Copperheads (Agkistrodon contortrix) belong to the group of pit vipers, which are venomous snakes that have several distinguishing characteristics, such as arrowhead-shaped heads, retractable fangs, catlike pupils and heat-sensing pits between the nose and the eyes. Their name stems from the appearance of their copper-colored head [1]. Although they are classified together with other pit vipers such as rattlesnakes and water moccasins, whose bites may be deadly, copperheads rarely cause severe envenomation. copperhead bites account for a small proportion of venomous bites in the Americas, where their primary habitat is, specifically the states near the South and the East coasts. Clinical presentation in individuals who are bitten includes local tissue swelling, skin induration, and pain that is often severe as a result of venom-induced vascular damage. Presumably, copperheads release venom that degrades fibrinogen and disturbs the normal coagulation process. Additionally, ecchymoses may appear in some cases. More severe local and systemic manifestations, such as compartment syndrome, marked skin reaction with the development of bullae, hypovolemia and shock are very rare with copperhead bites, although they have been reported. To diagnose a copperhead bite, an attempt should be made to identify the snake through patient history, as well as information regarding the time of bite, history of previous bites and allergies to horse or sheep products because of a possible allergy to antivenom therapy. However, administration of antivenom is rarely recommended, as there is a resolution of symptoms within a few days with supportive therapy alone [2]. Some studies have indicated that residual injury may be significantly prolonged, while surgical therapy may be indicated in the case of compartment syndrome. There is controversy regarding administration of antivenom therapy in the case of copperhead bites, but so far, the majority of reports indicate that it might cause more harm than benefit.

Patient Information

Copperheads are snakes that primarily reside in South-Eastern parts of the United States and comprise a significant proportion of all snake bites that occur in the US. Copperheads belong to the group of pit vipers and their name stems from their copper-colored head. Although they are considered to be venomous snakes, they rarely cause life-threatening symptoms in patients. Like all snake bites, they are most likely to occur among young adults who are attempting to get in contact with the snake in the open environment, with male individuals usually presenting in higher numbers than women. The venom released by the snakes causes local tissue damage due to degradation of products that are important for blood coagulation and normal blood flow, which is why symptoms such as redness and swelling of local tissue occur in virtually all cases. Pain is universally present, while other symptoms such as skin rash, hypotension, breathing difficulties and other signs of systemic effects are very rare with copperhead bites. To establish a correct diagnosis, patients should try to remember the exact appearance of the snake. Copperhead, like all pit vipers, can be distinguished by their triangular (arrowhead-shaped) heads and catlike pupils. They also have fangs that can retract, which can sometimes remain in the skin of the infected individual. In the majority of cases, snake bites are treated with antivenin, a compound used to antagonize the effects of the venom, but for copperhead bites, antivenin is rarely indicated. Simple supportive care consisting of wound and pain management is sufficient in the majority of patients. Overall, copperheads pose little risk to individuals, but they might be confused with other pit vipers that can cause fatal bites, which is why avoiding snakes in the environment is highly recommended.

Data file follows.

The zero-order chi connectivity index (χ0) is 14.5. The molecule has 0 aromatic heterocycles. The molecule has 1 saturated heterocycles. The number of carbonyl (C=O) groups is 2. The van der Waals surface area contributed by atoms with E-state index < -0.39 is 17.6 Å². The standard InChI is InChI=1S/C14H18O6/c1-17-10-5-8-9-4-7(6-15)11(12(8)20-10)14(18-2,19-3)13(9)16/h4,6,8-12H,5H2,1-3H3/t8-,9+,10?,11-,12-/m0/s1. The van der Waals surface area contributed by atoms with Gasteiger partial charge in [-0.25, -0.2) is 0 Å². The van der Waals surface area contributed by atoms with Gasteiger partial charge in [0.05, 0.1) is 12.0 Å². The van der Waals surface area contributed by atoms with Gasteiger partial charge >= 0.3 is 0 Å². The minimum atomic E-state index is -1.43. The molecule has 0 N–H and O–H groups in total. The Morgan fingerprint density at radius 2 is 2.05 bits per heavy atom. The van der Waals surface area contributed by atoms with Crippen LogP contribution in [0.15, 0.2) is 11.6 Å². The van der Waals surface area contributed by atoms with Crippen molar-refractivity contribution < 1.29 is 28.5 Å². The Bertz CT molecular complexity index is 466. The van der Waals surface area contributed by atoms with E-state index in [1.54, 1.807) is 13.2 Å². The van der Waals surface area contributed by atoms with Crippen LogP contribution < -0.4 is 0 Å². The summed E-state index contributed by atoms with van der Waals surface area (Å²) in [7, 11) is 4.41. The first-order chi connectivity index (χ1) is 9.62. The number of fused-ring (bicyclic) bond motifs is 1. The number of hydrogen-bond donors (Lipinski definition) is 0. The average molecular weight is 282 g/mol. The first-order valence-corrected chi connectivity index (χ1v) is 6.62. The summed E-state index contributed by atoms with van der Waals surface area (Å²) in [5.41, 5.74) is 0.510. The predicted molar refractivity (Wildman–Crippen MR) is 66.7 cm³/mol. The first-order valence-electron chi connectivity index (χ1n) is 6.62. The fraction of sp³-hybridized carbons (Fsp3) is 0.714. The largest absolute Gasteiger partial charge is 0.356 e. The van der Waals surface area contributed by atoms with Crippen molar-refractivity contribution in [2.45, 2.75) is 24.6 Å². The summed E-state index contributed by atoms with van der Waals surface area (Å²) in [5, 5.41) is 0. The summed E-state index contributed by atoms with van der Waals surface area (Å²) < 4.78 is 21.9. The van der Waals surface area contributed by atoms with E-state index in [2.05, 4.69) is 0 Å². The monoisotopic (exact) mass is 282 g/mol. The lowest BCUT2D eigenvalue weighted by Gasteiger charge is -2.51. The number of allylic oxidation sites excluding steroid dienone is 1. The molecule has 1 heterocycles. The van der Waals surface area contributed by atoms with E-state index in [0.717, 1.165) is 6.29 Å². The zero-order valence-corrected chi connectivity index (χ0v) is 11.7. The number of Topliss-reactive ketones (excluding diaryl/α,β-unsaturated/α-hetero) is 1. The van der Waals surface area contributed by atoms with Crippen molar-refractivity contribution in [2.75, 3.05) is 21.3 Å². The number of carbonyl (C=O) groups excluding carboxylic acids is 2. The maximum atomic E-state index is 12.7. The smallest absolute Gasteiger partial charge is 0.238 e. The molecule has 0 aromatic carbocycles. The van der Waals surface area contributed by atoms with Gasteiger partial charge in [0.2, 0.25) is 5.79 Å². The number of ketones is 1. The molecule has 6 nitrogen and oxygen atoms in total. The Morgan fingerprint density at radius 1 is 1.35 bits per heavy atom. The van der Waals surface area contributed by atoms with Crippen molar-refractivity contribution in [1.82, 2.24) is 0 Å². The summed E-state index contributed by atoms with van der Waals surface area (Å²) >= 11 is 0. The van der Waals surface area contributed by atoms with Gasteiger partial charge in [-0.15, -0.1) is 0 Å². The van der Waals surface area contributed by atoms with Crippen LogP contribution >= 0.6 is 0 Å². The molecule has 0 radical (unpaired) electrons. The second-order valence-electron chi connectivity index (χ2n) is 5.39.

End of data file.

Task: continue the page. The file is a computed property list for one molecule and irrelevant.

References

Article

  1. Russell FE. Snake venom poisoning. Vet Hum Toxicol. 1991;33:584–586. 
  2. Kerrigan KR, Mertz BL, Nelson SJ, Dye JD. Antibiotic prophylaxis for pit viper envenomation: prospective, controlled trial. World J Surg. 1997;21:369–373. 
  3. Johnson CA. Management of snakebite. Am Fam Physician. 1991;44:174–180. 
  4. Brys AK, Gandolfi BM, Levinson H, Gerardo CJ. Copperhead Envenomation Resulting in a Rare Case of Hand Compartment Syndrome and Subsequent Fasciotomy. Plastic and Reconstructive Surgery Global Open. 2015;3(5):e396. 
  5. Spiller HA, Bosse GM. Prospective study of morbidity associated with snakebite envenomation. J Toxicol Clin Toxicol. 2003. 41(2):125-130.
  6. Nielsen VG. Southern copperhead venom enhances tissue-type plasminogen activator induced fibrinolysis but does not directly lyse human plasma thrombi. J Thromb Thrombolysis. 2015; Sep 25 [Epub ahead of print].
  7. Pyrko P, Wang W, Markland FS, et al. The role of contortrostatin, a snake venom disintegrin, in the inhibition of tumor progression and prolongation of survival in a rodent glioma model. J Neurosurgery. 2005;103(3):526–537. 
  8. Walter FG, Stolz U, Shirazi F, et al. Epidemiology of the reported severity of copperhead (Agkistrodon contortrix) snakebite. South Med J. 2012;105(6):313-320.
  9. Weinstein S, Dart R, Staples A, White J. Envenomations: an overview of clinical toxinology for the primary care physician. Am Fam Physician. 2009;80(8):793-802.
  10. Malina T, Krecsák L, Korsós Z, Takács Z. Snakebites in Hungary--epidemiological and clinical aspects over the past 36 years. Toxicon. 2008;51(6):943-951.
  11. Thorson A, Lavonas EJ, Rouse AM, Kerns WP 2nd. Copperhead envenomations in the Carolinas. J Toxicol Clin Toxicol. 2003;41(1):29-35. 
  12. Boyer LV, Seifert SA, Clark RF, et al. Recurrent and per sistent coagulopathy following pit viper envenomation. Arch Intern Med. 1999;159:706–710.
  13. Porter RS, Kaplan JL. Merck Manual of Diagnosis and Therapy. 19th Edition. Merck Sharp & Dohme Corp. Whitehouse Station, N.J. 2011;
  14. Walker JP, Morrison RL. Current management of copperhead snakebite. J Am Coll Surg. 2011;212(4):470–474.
  15. Scharman EJ, Noffsinger VD. Copperhead snakebites: clinical severity of local effects. Ann Emerg Med. 2001;38(1):55-61.
  16. Walter FG, Bilden EF, Gibly RL. Envenomations. Crit Care Clin. 1999;15:353–86.
  17. Gale SC, Peters JA, Allen L, Creath R, Dombrovskiy VY. FabAV antivenin use after copperhead snakebite: clinically indicated or knee-jerk reaction? The Journal of Venomous Animals and Toxins Including Tropical Diseases. 2016;22:2.
  18. Evans CS, Drake WG, Diskina M, Limkakeng AT, Gerardo CJ, Kopec KT, et al. Hematologic abnormalities and bleeding in copperhead snakebite. Wilderness Environ Med. 2014;25(1):116.

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Last updated: 2018-06-22 08:57